Service Awareness and Responsiveness

There is no better way to demonstrate your dedication to the welfare of members than to be aware of and responsive to their needs.  This means that you are always alert for ways to serve and assist.

Part of awareness and responsiveness is anticipating members’ needs.  This means you need to know where members are, what they are doing, what their habits are, and try to put yourself in their place.  What might they need or want next?

  • For servers in the dining room, this means that you should constantly survey the dining room, as well as your section, to see if a member is signaling for assistance or looking around for her server.  Do not congregate and socialize with co-workers during meal service – it absolutely detracts from your awareness of and responsiveness to members and their needs.  This is just as true in the pantry and kitchen as in the dining room itself.
  • golfer-swinging-2For the outside golf staff, it’s being alert to which member has guests coming, noting their names, and watching for their arrival.  Assume they are unfamiliar with club facilities and escort them to the locker rooms or pro shop while informing them of other members in their party, frost delays, carts on the path, when the beverage cart will be running, and any other information to enhance their experience at the club.
  • For the housekeeper, it’s turning off the vacuum cleaner when members or guests are present, or interrupting the cleaning of a rest room to allow members privacy.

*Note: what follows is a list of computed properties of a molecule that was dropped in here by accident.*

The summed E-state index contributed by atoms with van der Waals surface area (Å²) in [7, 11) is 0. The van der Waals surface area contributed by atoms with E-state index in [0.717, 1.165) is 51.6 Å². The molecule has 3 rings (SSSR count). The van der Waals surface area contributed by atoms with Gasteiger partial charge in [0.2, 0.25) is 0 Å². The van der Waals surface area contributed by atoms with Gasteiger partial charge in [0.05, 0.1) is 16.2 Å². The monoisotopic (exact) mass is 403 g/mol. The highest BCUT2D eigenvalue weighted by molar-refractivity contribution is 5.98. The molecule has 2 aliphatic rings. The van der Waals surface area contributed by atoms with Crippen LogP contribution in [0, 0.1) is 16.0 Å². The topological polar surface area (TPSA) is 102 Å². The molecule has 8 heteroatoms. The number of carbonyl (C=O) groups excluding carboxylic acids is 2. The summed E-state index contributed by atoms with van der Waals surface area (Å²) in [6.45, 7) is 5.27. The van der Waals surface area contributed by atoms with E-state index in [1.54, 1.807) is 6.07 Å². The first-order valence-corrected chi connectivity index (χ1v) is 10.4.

• For the golf course maintenance staff, it means shutting off equipment when golfers are present or watching for a golfer’s errant shot.

It also means that you should show hustle.  A person who shows hustle is actively and energetically involved in whatever he or she is doing.  It is important because it demonstrates effective use of time and a willingness to do whatever is necessary to get a job done.  The opposite – slow-moving and dawdling sends a message of inattention and laziness – certainly not something to inspire confidence in those who witness it.

But while you should always demonstrate hustle, you must never let members see you breaking a sweat.  Good service is a form of theater and you should always give members the impression that what you do on their behalf is effortless – that everything is well-planned, organized, and well-executed.

Bottom Line:  Being alert and responsive to members’ needs is the essence of good service.

Excerpted from Service on the Go, Club Resources International

Thanks and have a great day!

Ed Rehkopf

This weekly blog comments on and discusses the club industry and its challenges. From time to time, we will feature guest bloggers — those managers and industry experts who have something of interest to say to all of us. We also welcome feedback and comment upon the blog, hoping that it will become a useful sounding board for what’s on the minds of hardworking club managers throughout the country and around the world.

Club Resources International – Management Resources for Clubs!

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